So much for digging in their heels. The Columbus Blue Jackets have signed Alexander Wennberg to a six-year, $29.4MM contract, ending what has been a long negotiation this summer. The 22-year old was a restricted free agent without arbitration rights, coming off his entry-level contract. The deal will pay him an average of $4.9MM each season, though it is slightly back-loaded:
- 2017-18: $3.5MM
- 2018-19: $4.5MM
- 2019-20: $5.35MM
- 2020-21: $5.35MM
- 2021-22: $5.35MM
- 2022-23: $5.35MM
Wennberg posted career highs in nearly every statistical category last season, registering 13 goals and 46 assists for 59 points. That number put him second in team scoring on the Blue Jackets behind only Cam Atkinson, and solidified his reputation as a number one center for the team. Selected 14th-overall in 2013, Wennberg has quickly overcome any doubts in his ability to rack up points at the NHL level. Through 217 games, he has totaled 119 points and could easily set new career highs once again this season.
At first glance this contract seems like a fairly large bargain for the Blue Jackets. Wennberg comes in well below Jonathan Drouin’s recent six-year extension, despite the Montreal forward having less experience in the league and scoring fewer points last season. While you can point to Drouin’s draft pedigree and dynamic offensive upside, contracts are usually handed out based on actual in-game production which Drouin only leads slightly in a per-game basis. The Blue Jackets will be quite pleased with contract that comes in under $5MM, and it will help them keep their entire core together down the road.
Over the next two summers, Columbus has contracts to give out to players like Atkinson, Artemi Panarin, Boone Jenner, Zach Werenski, Ryan Murray and several more, while a deal for Josh Anderson is still on the table this offseason. Getting a key member of your forward group like Wennberg locked up for a reasonable number is a huge part in keeping your salary structure possible. He’ll actually come in as just the fourth-highest paid forward on the team this season, behind Panarin, Brandon Dubinsky and captain Nick Foligno.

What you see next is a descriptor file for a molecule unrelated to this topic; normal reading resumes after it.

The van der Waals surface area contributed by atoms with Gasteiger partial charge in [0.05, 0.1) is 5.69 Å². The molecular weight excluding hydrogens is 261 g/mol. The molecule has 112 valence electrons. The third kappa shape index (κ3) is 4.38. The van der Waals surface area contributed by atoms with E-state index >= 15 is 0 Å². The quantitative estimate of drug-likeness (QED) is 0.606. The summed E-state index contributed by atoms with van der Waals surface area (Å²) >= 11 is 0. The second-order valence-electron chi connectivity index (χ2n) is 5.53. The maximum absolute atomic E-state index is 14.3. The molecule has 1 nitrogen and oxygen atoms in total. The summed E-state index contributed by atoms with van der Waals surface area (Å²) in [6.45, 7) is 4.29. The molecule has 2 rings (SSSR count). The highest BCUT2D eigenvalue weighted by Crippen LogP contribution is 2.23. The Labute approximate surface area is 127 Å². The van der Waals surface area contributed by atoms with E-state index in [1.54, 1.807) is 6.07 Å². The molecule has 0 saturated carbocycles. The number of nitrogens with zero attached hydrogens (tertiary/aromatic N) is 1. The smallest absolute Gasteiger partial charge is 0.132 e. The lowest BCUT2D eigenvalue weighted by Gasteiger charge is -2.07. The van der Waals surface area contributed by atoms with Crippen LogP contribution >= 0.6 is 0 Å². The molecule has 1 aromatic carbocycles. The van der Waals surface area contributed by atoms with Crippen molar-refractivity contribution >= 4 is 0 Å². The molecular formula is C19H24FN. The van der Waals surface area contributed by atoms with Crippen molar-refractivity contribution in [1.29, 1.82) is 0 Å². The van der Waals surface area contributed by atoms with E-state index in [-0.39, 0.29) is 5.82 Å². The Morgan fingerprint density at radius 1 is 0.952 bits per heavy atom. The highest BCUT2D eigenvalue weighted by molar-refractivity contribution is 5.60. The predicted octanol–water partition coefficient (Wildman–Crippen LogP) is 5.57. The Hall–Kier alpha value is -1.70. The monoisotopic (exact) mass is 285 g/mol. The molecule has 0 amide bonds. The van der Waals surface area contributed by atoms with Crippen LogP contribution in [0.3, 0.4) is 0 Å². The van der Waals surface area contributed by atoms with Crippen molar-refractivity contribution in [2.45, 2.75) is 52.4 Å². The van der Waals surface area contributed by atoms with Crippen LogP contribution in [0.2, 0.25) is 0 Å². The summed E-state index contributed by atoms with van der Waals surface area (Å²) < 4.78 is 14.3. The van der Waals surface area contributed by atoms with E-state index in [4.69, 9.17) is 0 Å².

Wennberg isn’t a perfect player. 21 of his assists came on the powerplay this season, and he needs to do a better job generating shots while at even strength. Though his defensive game has potential to be good enough to lock down opposing top lines, it’s not yet at the level of some of the elite centers in the league. He’ll never be an overly physical player, but his size does allow him to work capably in the corners and in front of the net. Success in the faceoff dot should be expected down the road, though the team will obviously live with his shortcomings in that area in order to get him on the ice as much as possible.
It will be interesting to see if Wennberg gels with newcomer Panarin, who plays a much different game than the outgoing Brandon Saad but could form a near-unstoppable trio along with Atkinson should they see time together. The three are all gifted offensive players, but could be spread out among the top two lines in order to work with more physical players like Jenner or Dubinsky. Either way, it will be one of the most dangerous forward groups in the league, capable of beating teams in several different ways.
This contract has ramifications outside of Columbus as well, as David Pastrnak and Bo Horvat look for similar long-term contracts. Both players are in similar situations coming off their entry-level contracts, though have different offensive profiles. Pastrnak put up much higher scoring numbers last year, but plays the wing and is 20 months younger than Wennberg, while Horvat has a better two-way game and has a higher draft pedigree. Pastrnak has been looking for a contract that would far outpace this deal, while Horvat’s negotiations have spanned everything from a two-year bridge deal to an eight-year pact.
Aaron Portzline of The Athletic reported the financial details of the contract.
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